Monday, September 19, 2011

Harris Hip Score Used To Evaluate Zimmer Hip Problems

Patients who have been implanted with a Zimmer hip replacement system have, since 2006, faced hurdles in recovery. The problems include: unexplained hip pain more than three months after hip replacement, loosening of their artificial hip implant and hip replacement revision surgery. Potential lawsuits are being investigated on behalf of individuals who have experienced issues with the Zimmer Durom Cup.  Doctors have reported a number of problems with the artificial hip replacement component, which have resulted in the need for additional surgeries for many patients. When talking with your physician about problems with your hip replacement, they will present you with a series of questions known as the Harris Hip Score. The questions will center around the subjects of: pain, support, distance walked, limp, stairs, sitting, etc.

Although the Harris hip score frequently is used to assess the outcome of total hip replacement, only a few minor validity tests have been presented. The aim of this study was to perform a validity test of the Harris hip score and to test its reliability.  The Harris hip score can be used by a physician or a physiotherapist to study the clinical outcome of hip replacement. Most validity tests show the Harris Hip Score to be a good indicator of a successful hip replacement, but not everyone responds to issues with their hip replacements the same way. Those who are rated between “fair” and “poor” according to their score, may be entitled to and wish to seek damages due to a defective Zimmer hip replacement.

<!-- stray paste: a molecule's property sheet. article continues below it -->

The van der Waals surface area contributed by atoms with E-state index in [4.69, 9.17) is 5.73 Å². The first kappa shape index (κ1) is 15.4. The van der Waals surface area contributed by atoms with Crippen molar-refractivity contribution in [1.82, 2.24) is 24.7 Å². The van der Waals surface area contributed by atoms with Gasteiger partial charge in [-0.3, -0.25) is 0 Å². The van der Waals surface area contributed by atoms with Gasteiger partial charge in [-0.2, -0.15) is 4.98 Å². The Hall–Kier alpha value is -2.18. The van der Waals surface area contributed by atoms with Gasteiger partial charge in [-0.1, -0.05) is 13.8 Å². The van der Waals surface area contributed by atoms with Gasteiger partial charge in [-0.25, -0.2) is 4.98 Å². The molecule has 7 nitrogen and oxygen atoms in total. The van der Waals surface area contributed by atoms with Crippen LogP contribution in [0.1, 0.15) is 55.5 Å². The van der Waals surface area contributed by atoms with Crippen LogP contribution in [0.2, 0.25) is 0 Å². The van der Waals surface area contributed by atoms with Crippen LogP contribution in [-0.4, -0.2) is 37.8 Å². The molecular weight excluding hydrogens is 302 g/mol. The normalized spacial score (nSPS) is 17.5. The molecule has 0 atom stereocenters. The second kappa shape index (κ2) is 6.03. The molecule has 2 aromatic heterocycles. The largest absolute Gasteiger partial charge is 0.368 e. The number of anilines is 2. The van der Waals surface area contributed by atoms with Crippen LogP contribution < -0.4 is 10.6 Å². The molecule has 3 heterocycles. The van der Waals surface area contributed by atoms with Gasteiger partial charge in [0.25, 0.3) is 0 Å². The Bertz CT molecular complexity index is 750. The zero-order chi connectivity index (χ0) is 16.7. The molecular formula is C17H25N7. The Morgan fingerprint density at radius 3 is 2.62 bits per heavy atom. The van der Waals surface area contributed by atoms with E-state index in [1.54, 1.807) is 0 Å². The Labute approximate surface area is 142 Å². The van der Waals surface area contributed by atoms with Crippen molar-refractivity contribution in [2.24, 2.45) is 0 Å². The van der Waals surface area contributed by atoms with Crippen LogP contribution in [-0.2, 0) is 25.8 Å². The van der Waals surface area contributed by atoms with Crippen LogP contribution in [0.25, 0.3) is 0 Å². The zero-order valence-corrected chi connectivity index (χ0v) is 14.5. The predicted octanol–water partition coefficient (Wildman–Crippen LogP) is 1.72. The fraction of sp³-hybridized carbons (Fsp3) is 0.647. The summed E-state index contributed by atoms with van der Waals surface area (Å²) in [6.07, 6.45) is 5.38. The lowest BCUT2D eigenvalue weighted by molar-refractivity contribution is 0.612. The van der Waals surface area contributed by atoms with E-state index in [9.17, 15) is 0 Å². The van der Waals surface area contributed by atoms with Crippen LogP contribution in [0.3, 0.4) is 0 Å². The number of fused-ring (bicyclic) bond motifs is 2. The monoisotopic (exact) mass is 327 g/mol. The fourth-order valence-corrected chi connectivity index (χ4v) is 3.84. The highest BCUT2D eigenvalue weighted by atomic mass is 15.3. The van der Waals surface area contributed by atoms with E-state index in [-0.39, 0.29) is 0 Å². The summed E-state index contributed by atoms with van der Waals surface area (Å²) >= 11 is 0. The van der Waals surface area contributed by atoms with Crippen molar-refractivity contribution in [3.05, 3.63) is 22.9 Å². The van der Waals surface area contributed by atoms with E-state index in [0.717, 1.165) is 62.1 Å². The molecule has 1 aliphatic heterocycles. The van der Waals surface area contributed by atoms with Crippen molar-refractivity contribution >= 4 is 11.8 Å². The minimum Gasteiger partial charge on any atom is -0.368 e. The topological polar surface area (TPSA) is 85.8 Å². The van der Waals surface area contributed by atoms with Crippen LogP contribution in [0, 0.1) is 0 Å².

In April 2008, prominent Los Angeles orthopedic surgeon, Dr. Larry Dorr, notified members of the American Association of Hip and Knee Surgeons about the Zimmer Durom Cup problems he was encountering with patients who received the component. In July 2008, the manufacturer decided to suspend U.S. sales of the product, but a Zimmer Durom Cup recall was not issued since they did not uncover evidence of any manufacturing defect or design defect. Over 12,000 people in the United States have had a Zimmer Durom Cup implanted during their hip replacement surgery.  Hundreds of these people could experience loosening of the component and the need for additional surgeries

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